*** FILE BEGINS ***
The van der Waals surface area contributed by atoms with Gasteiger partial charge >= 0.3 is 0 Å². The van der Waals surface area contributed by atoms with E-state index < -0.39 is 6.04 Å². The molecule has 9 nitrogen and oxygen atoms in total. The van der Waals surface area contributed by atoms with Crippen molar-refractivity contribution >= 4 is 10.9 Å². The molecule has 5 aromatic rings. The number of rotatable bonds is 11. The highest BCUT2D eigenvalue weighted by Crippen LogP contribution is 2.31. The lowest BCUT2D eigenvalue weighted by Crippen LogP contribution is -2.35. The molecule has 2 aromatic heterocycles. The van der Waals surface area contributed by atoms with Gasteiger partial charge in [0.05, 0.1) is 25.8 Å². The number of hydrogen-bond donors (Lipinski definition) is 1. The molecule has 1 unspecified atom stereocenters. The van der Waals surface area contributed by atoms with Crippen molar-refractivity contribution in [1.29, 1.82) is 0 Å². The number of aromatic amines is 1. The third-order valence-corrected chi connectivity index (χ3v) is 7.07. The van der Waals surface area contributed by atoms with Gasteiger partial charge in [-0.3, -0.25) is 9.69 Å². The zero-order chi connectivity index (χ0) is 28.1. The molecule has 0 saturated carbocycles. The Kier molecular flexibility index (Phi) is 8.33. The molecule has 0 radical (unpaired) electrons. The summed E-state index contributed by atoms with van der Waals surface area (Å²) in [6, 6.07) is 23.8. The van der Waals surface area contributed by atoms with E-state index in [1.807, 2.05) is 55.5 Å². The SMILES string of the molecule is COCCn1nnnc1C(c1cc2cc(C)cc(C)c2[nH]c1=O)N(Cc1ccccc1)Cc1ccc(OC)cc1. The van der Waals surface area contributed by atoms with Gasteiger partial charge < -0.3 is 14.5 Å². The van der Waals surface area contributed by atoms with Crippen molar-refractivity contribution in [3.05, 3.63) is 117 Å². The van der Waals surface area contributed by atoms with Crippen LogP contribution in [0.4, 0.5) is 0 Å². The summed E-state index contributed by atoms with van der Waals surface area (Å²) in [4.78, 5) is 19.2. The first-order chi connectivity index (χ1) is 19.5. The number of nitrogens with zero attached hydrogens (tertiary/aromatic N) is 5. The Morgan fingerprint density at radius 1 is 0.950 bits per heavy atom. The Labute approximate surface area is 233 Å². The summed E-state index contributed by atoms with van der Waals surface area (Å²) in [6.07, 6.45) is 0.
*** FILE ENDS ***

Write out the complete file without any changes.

The van der Waals surface area contributed by atoms with Gasteiger partial charge >= 0.3 is 0 Å². The van der Waals surface area contributed by atoms with E-state index < -0.39 is 6.04 Å². The molecule has 9 nitrogen and oxygen atoms in total. The van der Waals surface area contributed by atoms with Crippen molar-refractivity contribution >= 4 is 10.9 Å². The molecule has 5 aromatic rings. The number of rotatable bonds is 11. The highest BCUT2D eigenvalue weighted by Crippen LogP contribution is 2.31. The lowest BCUT2D eigenvalue weighted by Crippen LogP contribution is -2.35. The molecule has 2 aromatic heterocycles. The van der Waals surface area contributed by atoms with Gasteiger partial charge in [0.05, 0.1) is 25.8 Å². The number of hydrogen-bond donors (Lipinski definition) is 1. The molecule has 1 unspecified atom stereocenters. The van der Waals surface area contributed by atoms with Crippen molar-refractivity contribution in [1.29, 1.82) is 0 Å². The number of aromatic amines is 1. The third-order valence-corrected chi connectivity index (χ3v) is 7.07. The van der Waals surface area contributed by atoms with Gasteiger partial charge in [-0.3, -0.25) is 9.69 Å². The zero-order chi connectivity index (χ0) is 28.1. The molecule has 0 saturated carbocycles. The Kier molecular flexibility index (Phi) is 8.33. The molecule has 0 radical (unpaired) electrons. The summed E-state index contributed by atoms with van der Waals surface area (Å²) in [6, 6.07) is 23.8. The van der Waals surface area contributed by atoms with E-state index in [1.807, 2.05) is 55.5 Å². The SMILES string of the molecule is COCCn1nnnc1C(c1cc2cc(C)cc(C)c2[nH]c1=O)N(Cc1ccccc1)Cc1ccc(OC)cc1. The van der Waals surface area contributed by atoms with Gasteiger partial charge < -0.3 is 14.5 Å². The van der Waals surface area contributed by atoms with Crippen molar-refractivity contribution in [3.05, 3.63) is 117 Å². The van der Waals surface area contributed by atoms with Crippen LogP contribution in [0.4, 0.5) is 0 Å². The summed E-state index contributed by atoms with van der Waals surface area (Å²) in [4.78, 5) is 19.2. The first-order chi connectivity index (χ1) is 19.5. The number of nitrogens with zero attached hydrogens (tertiary/aromatic N) is 5. The Morgan fingerprint density at radius 1 is 0.950 bits per heavy atom. The Labute approximate surface area is 233 Å². The summed E-state index contributed by atoms with van der Waals surface area (Å²) in [6.07, 6.45) is 0.